Also, the two women who are the subjects of the paintings are close to my heart and dear to me as friends. I cannot help it when I feel a little affectionate when I look at those two works.

Q: Do you think that science influences your work at all? If so, how?
A: I would say it is tangential. It is rather like a car or cell phone, enhancing the way we can do things but not defining what one is or does. That being said I think of the vast information and knowledge that all areas of science have brought to us. It seems that every year the world and the universe we live in gets bigger but also stranger, more bizarre but also the fantastic invention of what is out there is truly the greatest teacher for me as an artist.
Who could have conceived of dinosaurs? Dragons, as awesome as we humans could conceive, cannot come close to the inventive genius of nature when you think of those creatures. Think of the life that might be discovered on other planets. What will they look like? Who knows and who could really accurately guess? When explorers journeyed to the depths of the ocean there was life, strange and brilliant thriving.
So I will contradict what I said in the first paragraph. I am not a scientist and it all sometimes seems beyond me. But therein lies the artist in me who takes what I see and lets it germinate. Biology is something that I have a little understanding of. I do know that it is about life creating, changing and living. Life is always mutating and changing. We change and we also change the environment we live in which changes ourselves in the process. Life is inventive, changing the structure of things over time. I take what I see or what is discovered and let that be part of what I do.

Q: Do you think that science will continue to influence your work in the future and in what ways?
A: I am certain that it will. How, I do not know but I can speculate, and what a foolish endeavor that can be. I am certain as new knowledge comes from further investigation of everything we will be even more taken aback and humbled. I think of what might be found on other planets, Mars for example. If there is some form of microscopic organism what will it look like and how does it survive? Will there be new life discovered on this planet? A new species? What will it look like? Will there be a new dinosaur unearthed and what will that look like!? Will any of that change what I do? I must conclude with the idea that I have no idea what will change in my work but it will be affected in some way by what new discoveries will be found.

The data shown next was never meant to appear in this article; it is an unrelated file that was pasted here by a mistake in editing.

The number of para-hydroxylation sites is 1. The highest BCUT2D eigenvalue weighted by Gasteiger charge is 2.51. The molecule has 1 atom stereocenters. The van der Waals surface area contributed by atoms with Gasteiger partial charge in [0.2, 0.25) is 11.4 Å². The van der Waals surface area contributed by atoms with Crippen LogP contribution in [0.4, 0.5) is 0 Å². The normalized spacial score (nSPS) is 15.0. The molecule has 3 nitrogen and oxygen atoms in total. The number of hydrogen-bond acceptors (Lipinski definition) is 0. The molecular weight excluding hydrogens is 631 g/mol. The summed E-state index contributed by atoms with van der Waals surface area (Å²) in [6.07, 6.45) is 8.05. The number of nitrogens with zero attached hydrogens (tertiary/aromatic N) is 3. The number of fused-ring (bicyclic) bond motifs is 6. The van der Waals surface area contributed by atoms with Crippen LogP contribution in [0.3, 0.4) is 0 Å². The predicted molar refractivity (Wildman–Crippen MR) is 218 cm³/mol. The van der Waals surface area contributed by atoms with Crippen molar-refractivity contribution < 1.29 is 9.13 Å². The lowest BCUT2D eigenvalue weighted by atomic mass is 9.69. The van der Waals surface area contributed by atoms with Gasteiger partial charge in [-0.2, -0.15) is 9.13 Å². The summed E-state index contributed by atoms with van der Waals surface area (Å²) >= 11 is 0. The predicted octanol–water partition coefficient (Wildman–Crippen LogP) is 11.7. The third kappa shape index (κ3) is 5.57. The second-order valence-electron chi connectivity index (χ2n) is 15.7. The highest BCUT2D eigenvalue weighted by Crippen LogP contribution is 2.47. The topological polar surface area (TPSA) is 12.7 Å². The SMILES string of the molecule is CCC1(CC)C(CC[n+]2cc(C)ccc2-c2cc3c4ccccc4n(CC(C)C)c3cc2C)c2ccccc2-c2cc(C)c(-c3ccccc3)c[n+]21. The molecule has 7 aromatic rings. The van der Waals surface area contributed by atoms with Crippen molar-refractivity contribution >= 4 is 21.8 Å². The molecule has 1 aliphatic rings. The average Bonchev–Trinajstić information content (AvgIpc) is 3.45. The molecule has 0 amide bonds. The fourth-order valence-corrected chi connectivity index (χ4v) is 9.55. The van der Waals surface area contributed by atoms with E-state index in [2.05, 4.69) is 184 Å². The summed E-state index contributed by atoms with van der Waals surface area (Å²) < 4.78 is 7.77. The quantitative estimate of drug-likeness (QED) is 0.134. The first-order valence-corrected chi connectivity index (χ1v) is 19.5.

Q: How do you think that having your art displayed on such a large surface like the Planetarium dome will influence your work and the viewer’s perception of your work?
A: I am a little nervous about it all. I work in a way that is centered on the human scale.  I have no idea what to expect or how it will look on such a large surface. Will it be lost on such a large format or will it make it even more effective? I do work in a way that is about details, lots and lots of details. My paintings are about getting someone to come up to the work, to get close, to see all the details. It is about getting a viewer to enter in. This way of displaying my paintings and drawings might make the work even more inviting.

Visit Arizona Science Center, April 4 to meet Dean Reynolds and explore his work in a unique and immersive experience as it comes to life on the dome of the Dorrance Planetarium! 

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Old myth claims that four leaf clovers hold the luck of the Irish, though this parable likely came about because of the rareness of a four leaf clover. Although unsure, geneticists think a clover may sport a fourth leaf due to a rare genetic mutation in the clover plant or possibly a recessive gene. How this leaf trait is inherited has perplexed geneticists for many years.

There are nearly 300 different species of clover genus Trifolium with Trifolium repens, or white clover, being the most common in North America. Clover genus Trifolium are so named because the plants typically have three leaves or leaflets (tri=three).  More fantastically, the clover’s leaflets are said to each represent a trait: faith, hope, love, and if a fourth leaflet is present, it is said to represent luck.

Occasionally the genetics of the clover result in the rare four leaf clover although sometimes clovers can have even more than four leaflets. According to the Guinness Book of World Records, the most leaves ever found on a clover stem was 56 and was found by Shigeo Obara in May 2009.

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We’re not talking about the superhero Batman, with all his high tech gear and incessant need to battle evil. Although this man could be seen as a hero, he is quite different from Bruce Wayne. His name is Daniel Kish, a man who became blind as an infant and taught himself at a young age to use human echolocation.

Daniel_Echolocation

Echolocation is used by several animals including bats, dolphins, whales, some shrews, and a couple species of birds. Echolocation is used by emitting sound into the environment.  That sound is then broken down into waves that bounce off nearby objects creating echoes. The echoes allow the person or animal to gauge how far away an object is and how big it is.